After a fire destroyed Antioch Baptist Church in Ralls County, Mo., on Dec. 20, pastor Jack Emmite promised the congregation one thing: they would have a place to worship on Christmas Sunday. That place was Smith Funeral Home, which invited Antioch to hold services in their chapel.
“Ironically, the funeral home is a place of death,” said Emmite. “And like the Lord’s humble beginnings, for this body of believers, this is symbolic of a new beginning…not death. It doesn’t matter if we’re under a bridge or in a brand-new facility. The church is not the building. We, the people, are the
body of Christ. We celebrate a fresh start.”
On that Sunday morning, he reminded the people that Jesus was buried in a borrowed tomb. Antioch is using a borrowed facility.
Thinking about the last few weeks, Emmite said the tragedy has brought the heartbroken members closer together. Historical records show people in the Hannibal, Mo., community started meeting in homes as far back as 1857. Shortly after the Civil War ended, they organized the church. This church has a long history — a history of weddings, baptisms, funerals. With the cemetery adjacent to the church
and Hannibal being a tourist town, visitors are often seen searching for tombstones of ancestors.
Serving as pastor of Antioch Baptist for the last 25 years, Emmite realized a lot of memories went up in the smoke that day, especially for older members. Along with the structure, his personal library was
located in the church.
Helen Linnenburger has been a member of Antioch all her life.
“Since the 1930s, this has been my family’s church,” says Linnenburger. “These people are like family. We love and care for each other. After the fire, the response has been tremendous from other communities and churches wanting to help. We appreciate and thank those who care for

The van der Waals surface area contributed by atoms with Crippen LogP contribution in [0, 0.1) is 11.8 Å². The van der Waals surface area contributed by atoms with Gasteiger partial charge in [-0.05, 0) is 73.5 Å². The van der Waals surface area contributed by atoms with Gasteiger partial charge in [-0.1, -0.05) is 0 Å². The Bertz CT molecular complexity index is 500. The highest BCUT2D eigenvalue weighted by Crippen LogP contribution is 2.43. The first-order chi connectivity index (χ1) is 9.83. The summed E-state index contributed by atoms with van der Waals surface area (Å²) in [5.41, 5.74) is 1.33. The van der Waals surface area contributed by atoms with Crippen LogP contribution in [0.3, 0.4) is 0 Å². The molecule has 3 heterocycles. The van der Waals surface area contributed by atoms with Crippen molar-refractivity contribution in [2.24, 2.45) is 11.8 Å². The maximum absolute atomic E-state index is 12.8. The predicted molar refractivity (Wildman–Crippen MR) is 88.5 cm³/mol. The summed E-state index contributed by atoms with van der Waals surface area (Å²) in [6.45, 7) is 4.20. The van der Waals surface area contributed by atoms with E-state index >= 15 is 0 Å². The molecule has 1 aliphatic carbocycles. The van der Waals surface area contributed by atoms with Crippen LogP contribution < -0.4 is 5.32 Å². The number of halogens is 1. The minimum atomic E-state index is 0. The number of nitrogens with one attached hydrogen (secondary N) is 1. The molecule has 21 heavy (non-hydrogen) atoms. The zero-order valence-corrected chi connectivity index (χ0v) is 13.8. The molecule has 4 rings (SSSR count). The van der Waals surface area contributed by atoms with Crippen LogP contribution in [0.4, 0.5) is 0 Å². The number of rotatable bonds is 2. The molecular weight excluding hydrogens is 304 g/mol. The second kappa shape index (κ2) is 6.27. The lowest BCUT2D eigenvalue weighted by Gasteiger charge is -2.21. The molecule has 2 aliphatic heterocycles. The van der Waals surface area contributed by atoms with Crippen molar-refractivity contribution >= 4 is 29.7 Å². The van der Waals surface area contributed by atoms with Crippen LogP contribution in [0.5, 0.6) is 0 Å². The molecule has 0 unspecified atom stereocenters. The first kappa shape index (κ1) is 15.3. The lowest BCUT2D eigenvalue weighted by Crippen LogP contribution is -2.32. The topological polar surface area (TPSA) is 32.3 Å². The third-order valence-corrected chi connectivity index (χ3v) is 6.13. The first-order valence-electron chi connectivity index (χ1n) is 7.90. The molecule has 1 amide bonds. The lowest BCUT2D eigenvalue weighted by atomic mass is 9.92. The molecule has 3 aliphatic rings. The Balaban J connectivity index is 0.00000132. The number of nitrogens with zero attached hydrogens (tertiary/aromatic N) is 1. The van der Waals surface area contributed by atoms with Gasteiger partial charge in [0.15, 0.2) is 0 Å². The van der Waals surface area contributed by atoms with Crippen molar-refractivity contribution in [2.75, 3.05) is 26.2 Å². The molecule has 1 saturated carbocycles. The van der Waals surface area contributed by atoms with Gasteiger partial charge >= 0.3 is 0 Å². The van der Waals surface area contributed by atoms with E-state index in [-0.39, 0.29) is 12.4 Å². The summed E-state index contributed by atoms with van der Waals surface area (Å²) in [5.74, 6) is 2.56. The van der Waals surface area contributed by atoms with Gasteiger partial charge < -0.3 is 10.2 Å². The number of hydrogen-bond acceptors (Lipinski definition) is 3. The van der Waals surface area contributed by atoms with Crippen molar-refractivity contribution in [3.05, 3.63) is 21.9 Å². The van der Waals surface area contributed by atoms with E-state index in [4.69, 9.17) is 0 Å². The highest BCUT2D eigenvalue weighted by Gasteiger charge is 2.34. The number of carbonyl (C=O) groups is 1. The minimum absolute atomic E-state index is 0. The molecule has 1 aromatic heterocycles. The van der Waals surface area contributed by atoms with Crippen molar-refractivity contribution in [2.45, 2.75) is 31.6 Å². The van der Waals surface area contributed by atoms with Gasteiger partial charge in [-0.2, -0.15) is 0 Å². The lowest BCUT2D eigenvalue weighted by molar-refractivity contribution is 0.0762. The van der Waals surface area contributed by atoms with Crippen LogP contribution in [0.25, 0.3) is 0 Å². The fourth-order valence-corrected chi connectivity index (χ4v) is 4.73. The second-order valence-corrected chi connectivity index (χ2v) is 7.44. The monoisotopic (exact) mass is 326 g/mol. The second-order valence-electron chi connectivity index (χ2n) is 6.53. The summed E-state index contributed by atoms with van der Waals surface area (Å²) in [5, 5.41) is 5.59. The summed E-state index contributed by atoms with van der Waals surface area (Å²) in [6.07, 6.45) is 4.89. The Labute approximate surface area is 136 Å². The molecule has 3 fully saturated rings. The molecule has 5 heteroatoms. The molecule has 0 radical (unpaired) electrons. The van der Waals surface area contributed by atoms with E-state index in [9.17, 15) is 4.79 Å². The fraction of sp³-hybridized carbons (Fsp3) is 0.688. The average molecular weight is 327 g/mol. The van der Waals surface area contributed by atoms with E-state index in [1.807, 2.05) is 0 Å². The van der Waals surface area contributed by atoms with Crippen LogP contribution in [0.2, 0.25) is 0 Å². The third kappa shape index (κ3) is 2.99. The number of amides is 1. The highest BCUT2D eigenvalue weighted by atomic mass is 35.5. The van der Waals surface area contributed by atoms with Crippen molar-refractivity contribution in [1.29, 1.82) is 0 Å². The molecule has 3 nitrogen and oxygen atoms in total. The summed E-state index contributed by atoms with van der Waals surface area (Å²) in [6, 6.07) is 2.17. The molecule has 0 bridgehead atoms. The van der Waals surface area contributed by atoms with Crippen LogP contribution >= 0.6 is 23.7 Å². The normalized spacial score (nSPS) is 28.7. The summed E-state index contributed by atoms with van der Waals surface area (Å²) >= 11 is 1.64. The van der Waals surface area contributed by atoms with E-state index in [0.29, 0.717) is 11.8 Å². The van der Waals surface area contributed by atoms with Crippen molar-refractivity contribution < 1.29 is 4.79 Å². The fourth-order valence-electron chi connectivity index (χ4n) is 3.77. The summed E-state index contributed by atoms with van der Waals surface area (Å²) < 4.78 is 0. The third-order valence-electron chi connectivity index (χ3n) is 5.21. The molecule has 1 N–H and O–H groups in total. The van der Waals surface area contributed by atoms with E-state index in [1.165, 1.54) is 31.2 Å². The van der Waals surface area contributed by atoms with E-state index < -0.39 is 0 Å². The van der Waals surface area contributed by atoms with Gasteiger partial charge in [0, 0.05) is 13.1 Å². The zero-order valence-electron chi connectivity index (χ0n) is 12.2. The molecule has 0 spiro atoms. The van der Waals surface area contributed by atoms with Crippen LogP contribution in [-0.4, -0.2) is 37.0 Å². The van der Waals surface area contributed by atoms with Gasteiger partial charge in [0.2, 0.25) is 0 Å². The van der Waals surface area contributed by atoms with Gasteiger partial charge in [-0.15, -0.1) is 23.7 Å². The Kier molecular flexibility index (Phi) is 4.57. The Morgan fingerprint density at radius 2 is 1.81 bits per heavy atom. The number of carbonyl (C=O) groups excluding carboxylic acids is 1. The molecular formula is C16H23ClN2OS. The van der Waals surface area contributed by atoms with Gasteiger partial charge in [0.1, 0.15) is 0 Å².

us. And we are thankful to the Lord and for the Gospel.”
In regard to continued worship plans, Emmite says, “We will be using the Seventh-day Adventist
Church for the present, Sunday morning, Sunday evening and Wednesday prayer service. We’re taking one step at a time and will wait on the Lord.”
At this time, they are waiting on the insurance adjuster and other inspections to take place. As to future plans, the church will rebuild. A steering committee and other groups are being organized.
“Antioch was set on a hill and a beacon of light to our community,” responds Linnenburger. “We want to see that light reflect across our area again.”
With love and faith, the church will move ahead with the Lord’s work. And God’s kingdom will be rebuilt.
Emmite says that people have been so generous in their support and prayers. Many ask how they could help Antioch Baptist. Prayers, encouragement, kind words are invaluable at this time. The pastor says
Facebook is one way to contact the church (facebook.com/AntiochHannibal). Another is to write directly to the Antioch Baptist Church, 59621 Antioch Lane, Hannibal, MO 63401.
Carolyn Tomlin is co-author of “The Secret Holocaust Diaries: The Untold Story of Nonna Bannister” and teaches the Boot Camp for Christian Writers.